View From the Cab

Old-Crop Corn Being Moved in Iowa, But Rain Delays Oklahoma Corn Harvest

Richard Oswald
By  Richard Oswald , DTN Special Correspondent
Zack Rendel of Miami, Oklahoma, (left) and Brent and Lisa Judisch of Cedar Falls, Iowa, are this year's featured DTN View From the Cab farmers. (Courtesy photo of Zack Rendel; DTN photo of Brent and Lisa Judisch by Pamela Smith)

LANGDON, Mo. (DTN) -- With the approach of another fall, farmers across mid-America are scraping the bottoms of their grain bins, making way for another new crop. That's the way it is for DTN View From the Cab farmers Brent and Lisa Judisch of Cedar Falls, Iowa, as they move their 2016 corn to town.

Brent told DTN late Sunday evening that old-crop corn hauling continued last week, with his partner Harold Burington and Brent's father Duane helping with truck driving. "We're down to the sweep augers in all three bins," he said.

All work and no play does not describe Brent and Lisa. On Friday, they held a bonfire in honor of their daughter Madie before she heads off to graduate school. On Saturday evening, Brent and Lisa attended their ballroom dancing class and the dance that followed. And on Sunday, they took Madie and her younger sister Ellie shopping for school clothes in Iowa City.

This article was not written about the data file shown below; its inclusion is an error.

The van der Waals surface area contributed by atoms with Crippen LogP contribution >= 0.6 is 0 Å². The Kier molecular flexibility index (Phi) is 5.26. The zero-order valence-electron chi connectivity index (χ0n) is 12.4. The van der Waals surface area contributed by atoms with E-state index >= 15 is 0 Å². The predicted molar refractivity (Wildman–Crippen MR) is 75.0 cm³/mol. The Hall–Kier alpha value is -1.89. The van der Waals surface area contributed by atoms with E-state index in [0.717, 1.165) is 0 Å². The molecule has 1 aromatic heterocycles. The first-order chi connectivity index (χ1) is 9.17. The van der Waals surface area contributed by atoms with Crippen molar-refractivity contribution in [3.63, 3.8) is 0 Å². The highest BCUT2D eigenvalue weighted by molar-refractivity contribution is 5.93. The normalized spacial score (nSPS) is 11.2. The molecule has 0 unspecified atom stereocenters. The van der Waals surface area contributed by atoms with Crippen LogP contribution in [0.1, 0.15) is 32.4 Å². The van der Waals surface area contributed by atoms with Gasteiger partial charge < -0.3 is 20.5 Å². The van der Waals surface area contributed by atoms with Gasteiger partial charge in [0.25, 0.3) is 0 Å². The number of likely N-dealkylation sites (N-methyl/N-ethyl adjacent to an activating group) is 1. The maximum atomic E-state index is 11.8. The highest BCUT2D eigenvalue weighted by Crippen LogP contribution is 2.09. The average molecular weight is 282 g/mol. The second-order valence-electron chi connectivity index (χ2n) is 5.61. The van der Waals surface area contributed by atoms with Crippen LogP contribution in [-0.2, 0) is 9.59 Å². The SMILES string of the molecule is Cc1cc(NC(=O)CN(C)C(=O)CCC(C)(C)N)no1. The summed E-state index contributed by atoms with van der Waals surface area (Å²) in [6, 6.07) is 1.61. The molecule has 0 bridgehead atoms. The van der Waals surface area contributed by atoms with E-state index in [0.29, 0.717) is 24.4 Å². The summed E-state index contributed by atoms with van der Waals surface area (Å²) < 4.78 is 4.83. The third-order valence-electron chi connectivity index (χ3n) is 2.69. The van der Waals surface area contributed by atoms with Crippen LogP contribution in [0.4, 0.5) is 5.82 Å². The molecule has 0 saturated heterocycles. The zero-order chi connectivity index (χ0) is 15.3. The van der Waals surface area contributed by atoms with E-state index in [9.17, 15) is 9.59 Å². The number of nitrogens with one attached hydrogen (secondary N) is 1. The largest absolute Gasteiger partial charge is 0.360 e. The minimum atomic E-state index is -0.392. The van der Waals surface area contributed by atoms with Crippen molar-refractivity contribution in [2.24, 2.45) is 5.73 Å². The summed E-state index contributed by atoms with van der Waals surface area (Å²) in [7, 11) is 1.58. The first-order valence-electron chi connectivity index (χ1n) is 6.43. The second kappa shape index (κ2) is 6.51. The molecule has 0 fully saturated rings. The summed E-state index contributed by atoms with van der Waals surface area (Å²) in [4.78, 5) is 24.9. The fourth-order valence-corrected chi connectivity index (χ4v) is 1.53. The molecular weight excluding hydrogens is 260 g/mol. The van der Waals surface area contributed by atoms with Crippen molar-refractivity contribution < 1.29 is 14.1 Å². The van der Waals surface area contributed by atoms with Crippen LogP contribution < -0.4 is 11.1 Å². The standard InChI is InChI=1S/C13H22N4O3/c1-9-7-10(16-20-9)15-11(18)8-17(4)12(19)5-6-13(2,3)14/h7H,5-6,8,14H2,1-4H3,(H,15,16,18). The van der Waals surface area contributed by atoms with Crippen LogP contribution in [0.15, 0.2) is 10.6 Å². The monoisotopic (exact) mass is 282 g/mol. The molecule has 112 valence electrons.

Brent and Lisa's oldest daughter Alex has finished school and lives in Pittsburgh.

There's one harvest that couldn't wait for fall: sweet corn harvest. "The Annual Old Time Power Show" in Cedar Falls is this Friday, Saturday, and Sunday (August 18-20). Harold and his wife Charlene help with a church, Messiah Lutheran Church, fundraiser in Janesville every year. "I went out and picked sweet corn late Sunday afternoon. On Monday they got a bunch of people together and canned the corn. They'll use it in meals they sell during the show," Brent explained.

On the Judisch farm, machines started getting their seasonal cleaning before being placed in the back of the shed.

"Saturday was a very busy day getting the combine ready (in the morning). I spent the whole afternoon mowing waterways, ditches and field driveways. Mowing driveways makes it easier to see where to pull into fields with the trucks," Brent said.

After a colder than normal May, and a 1-degree-warmer June, later-summer weather at the Judisch place has been typical of August doldrums but cooler, and beneficial rains have been harder to come by. Earliest-planted corn has begun to dent. There is some firing as maturity approaches. A pump in a conservation pond continues to lift some water from buried tiles, but soil moisture is declining and the pump only runs part time. "This will be the first week I haven't mowed the lawn since the last weekend of May. I think there's enough (moisture) for the corn to finish. After all, Labor Day (a traditional bench mark of maturity) isn't that far away," Brent told DTN.